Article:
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Few things will disrupt your daily activities like a jolt of neck or back pain. Sometimes this seems to occur out of nowhere, making once easy motions and tasks like turning your head or tying your shoes nearly impossible. Could your pain be caused by a herniated disc?

Situated centrally within your body, the vertebral column (aka your “spine”) is made up of 33 individual stacked bones with 23 cushioning discs in between. Beginning at the base of your skull with the cervical region and ending at the coccyx (“tailbone”), your spine allows you to stand, twist, and bend, all while protecting your spinal cord. Healthy discs absorb shock, help hold adjacent vertebrae together, and are vital to proper spinal function.

Like any other body part, segments of the spine can become damaged over time or through certain activities. As we age, arthritic changes can occur within our spinal joints, and our discs can degenerate. The inner disc portion dehydrates, and its outer covering weakens, making it more vulnerable to small tears. Disc damage can result in a “bulge” that might– depending on its size– press on nearby nerves, causing pain and tingling or other abnormal sensations. (Watch a video.) Inflammation in this area can also cause these symptoms. Discs in the lumbar and cervical areas are more prone to herniation than those in the thoracic spine. Symptoms will vary by the location of the damaged disc.

Lumbar Herniated Disc Symptoms

A common symptom of lumbar disc herniation, sciatica (irritation of the sciatic nerve) is pain that “travels” from the buttock to the back of the leg and sometimes to the foot. You might also experience burning, numbness, and tingling sensations, as well as weakness in the ankle (e.g., foot drop). These symptoms typically get worse with prolonged sitting or standing, and bending forward at the waist. A rare yet serious condition requiring immediate medical attention, cauda equina syndrome occurs when there is significant nerve compression. This causes numbness in the saddle area, weakness in both legs, and loss of bladder and bowel function.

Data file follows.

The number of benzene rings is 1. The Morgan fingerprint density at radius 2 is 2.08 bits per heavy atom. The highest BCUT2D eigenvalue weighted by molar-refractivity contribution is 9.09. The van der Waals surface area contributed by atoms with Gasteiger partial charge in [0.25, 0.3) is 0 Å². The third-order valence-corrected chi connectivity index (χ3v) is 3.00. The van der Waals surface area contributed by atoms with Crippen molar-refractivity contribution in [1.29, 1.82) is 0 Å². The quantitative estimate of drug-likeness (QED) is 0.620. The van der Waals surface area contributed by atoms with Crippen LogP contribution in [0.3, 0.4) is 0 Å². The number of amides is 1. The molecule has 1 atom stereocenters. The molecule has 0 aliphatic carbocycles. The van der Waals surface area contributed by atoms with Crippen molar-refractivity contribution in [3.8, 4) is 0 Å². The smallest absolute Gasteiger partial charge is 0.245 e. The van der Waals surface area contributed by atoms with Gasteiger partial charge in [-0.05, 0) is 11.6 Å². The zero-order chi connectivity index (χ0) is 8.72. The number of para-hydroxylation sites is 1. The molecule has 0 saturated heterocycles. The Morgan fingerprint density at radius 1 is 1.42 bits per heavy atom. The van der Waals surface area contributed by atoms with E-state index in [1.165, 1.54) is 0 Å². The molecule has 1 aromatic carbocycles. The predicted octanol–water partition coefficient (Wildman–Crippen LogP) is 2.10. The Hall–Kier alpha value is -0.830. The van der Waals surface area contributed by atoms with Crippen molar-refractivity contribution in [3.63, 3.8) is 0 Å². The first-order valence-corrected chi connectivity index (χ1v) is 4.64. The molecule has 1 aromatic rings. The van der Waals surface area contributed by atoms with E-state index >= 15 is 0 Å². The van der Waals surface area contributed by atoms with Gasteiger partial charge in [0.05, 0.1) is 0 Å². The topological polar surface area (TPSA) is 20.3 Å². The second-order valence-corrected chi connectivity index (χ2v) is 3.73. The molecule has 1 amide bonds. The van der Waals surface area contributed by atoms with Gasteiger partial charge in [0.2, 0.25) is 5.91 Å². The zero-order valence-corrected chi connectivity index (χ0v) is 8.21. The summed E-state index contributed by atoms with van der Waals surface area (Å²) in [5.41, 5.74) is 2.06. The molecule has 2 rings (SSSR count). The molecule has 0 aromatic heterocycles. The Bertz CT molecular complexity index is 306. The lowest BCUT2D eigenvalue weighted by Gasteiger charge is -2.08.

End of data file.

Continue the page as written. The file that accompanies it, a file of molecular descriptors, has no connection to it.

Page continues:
Cervical Herniated Disc Symptoms

A cervical herniated disc not only causes neck pain, but also can result in symptoms of nerve impingement (“pinched nerve”) in the shoulder, arm, hand, and fingers. Like with lumbar herniated discs, symptoms include burning pain, numbness and tingling, and weakness in these areas.

Take Action!

Having a herniated disc can keep you from your favorite activities and important tasks. If you think you might be suffering from a herniated disc, physical therapy can help. Our methods provide immediate pain relief, and we teach you how to condition your body to prevent re-injury. Call Sports Conditioning and Rehabilitation today at 714-633-7227 to schedule a free consultation today!